Dearborn Stories: New Found Land
A young Dearborn resident finds a new hometown.
Once upon a time, I lived far, far away.
In this place where I lived, it was summer all year long. There was no such thing as snow or public libraries. This far place had coconut trees everywhere and the air was thick with the smell of salt. The people were like hyenas, they always had a smile on their faces.
This paradise had a stunning amount of poverty, but the poor people were the happiest. They never complained about how life treated them. They never became green with jealousy. No, they kept their head up and a smile their faces. As if they were made of sunshine, they glowed.
Even though the place had a ton of flaws, I still loved it.
I left a lot of things behind when I left that paradise. I left friends and family. But it was about time I left.
When I arrived, I was speechless. It was so different. The trees were a darker green and the roads were so clean. There were kids walking freely on the street. There were mothers who held there babies close while swinging on a swing in a park. People were organized and proper. The leaves changed color and fell. I couldn’t bring myself to think this was in the same world as my paradise. It was like an alien planet. It was like I got on a spaceship rather than a plane.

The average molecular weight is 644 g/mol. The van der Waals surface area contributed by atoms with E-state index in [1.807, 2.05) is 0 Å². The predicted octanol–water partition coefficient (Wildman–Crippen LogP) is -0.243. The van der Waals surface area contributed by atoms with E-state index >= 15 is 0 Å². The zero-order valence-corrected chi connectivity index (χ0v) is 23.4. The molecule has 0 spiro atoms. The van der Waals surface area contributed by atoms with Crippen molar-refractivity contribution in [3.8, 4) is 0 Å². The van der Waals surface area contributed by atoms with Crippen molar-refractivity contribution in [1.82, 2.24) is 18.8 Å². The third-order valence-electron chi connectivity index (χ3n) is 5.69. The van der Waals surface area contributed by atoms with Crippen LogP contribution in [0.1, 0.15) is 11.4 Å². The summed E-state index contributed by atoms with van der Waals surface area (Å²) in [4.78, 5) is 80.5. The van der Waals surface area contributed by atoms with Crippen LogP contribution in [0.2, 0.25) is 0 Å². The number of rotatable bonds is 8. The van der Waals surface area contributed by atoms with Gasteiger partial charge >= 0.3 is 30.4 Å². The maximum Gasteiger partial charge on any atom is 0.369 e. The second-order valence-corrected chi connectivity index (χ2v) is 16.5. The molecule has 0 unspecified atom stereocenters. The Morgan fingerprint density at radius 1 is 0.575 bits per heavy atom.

This place I have arrived was called Dearborn. Everyone spoke English. They had garage sales. This did not exist in the far place I came from. The temperature dropped and I froze. I never imagined it would be that cold outside.
But what made me laugh were the squirrels. The faraway place did not have squirrels, but it did have small monkeys that acted like squirrels. When I saw the first squirrel at the airport, I became so fascinated with it. I was so use to the idea of monkeys walking everywhere. But when I saw the squirrel, I couldn’t help but smile. They were adorable.
Even though I miss my paradise, I knew I could make it. It would take some getting used to. But I knew one day I will feel like this is my paradise. Though that day has never come yet, I am sure it will come one day.
One day I might say, “This place, Dearborn, is where I am from.”
14-year-old Dearborn resident